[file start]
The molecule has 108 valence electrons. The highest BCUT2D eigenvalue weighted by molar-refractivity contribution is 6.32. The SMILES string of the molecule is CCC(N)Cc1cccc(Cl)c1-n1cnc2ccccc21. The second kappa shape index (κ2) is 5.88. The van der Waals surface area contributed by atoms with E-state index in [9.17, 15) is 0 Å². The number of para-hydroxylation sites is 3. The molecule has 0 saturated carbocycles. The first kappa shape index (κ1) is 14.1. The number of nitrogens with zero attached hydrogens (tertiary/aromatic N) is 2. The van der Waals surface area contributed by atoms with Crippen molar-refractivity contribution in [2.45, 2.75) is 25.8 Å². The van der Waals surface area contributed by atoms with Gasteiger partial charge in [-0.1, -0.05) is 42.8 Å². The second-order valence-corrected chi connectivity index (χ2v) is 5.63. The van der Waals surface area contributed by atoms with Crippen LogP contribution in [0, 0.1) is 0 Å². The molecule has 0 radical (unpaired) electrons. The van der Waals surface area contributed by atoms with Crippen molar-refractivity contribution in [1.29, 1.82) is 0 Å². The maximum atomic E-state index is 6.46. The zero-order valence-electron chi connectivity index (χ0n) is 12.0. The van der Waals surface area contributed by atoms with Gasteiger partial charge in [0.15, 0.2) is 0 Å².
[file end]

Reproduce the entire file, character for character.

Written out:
The molecule has 108 valence electrons. The highest BCUT2D eigenvalue weighted by molar-refractivity contribution is 6.32. The SMILES string of the molecule is CCC(N)Cc1cccc(Cl)c1-n1cnc2ccccc21. The second kappa shape index (κ2) is 5.88. The van der Waals surface area contributed by atoms with E-state index in [9.17, 15) is 0 Å². The number of para-hydroxylation sites is 3. The molecule has 0 saturated carbocycles. The first kappa shape index (κ1) is 14.1. The number of nitrogens with zero attached hydrogens (tertiary/aromatic N) is 2. The van der Waals surface area contributed by atoms with Crippen molar-refractivity contribution in [2.45, 2.75) is 25.8 Å². The van der Waals surface area contributed by atoms with Gasteiger partial charge in [-0.1, -0.05) is 42.8 Å². The second-order valence-corrected chi connectivity index (χ2v) is 5.63. The van der Waals surface area contributed by atoms with Crippen LogP contribution in [0, 0.1) is 0 Å². The molecule has 0 radical (unpaired) electrons. The van der Waals surface area contributed by atoms with Crippen molar-refractivity contribution in [1.29, 1.82) is 0 Å². The maximum atomic E-state index is 6.46. The zero-order valence-electron chi connectivity index (χ0n) is 12.0. The van der Waals surface area contributed by atoms with Gasteiger partial charge in [0.15, 0.2) is 0 Å².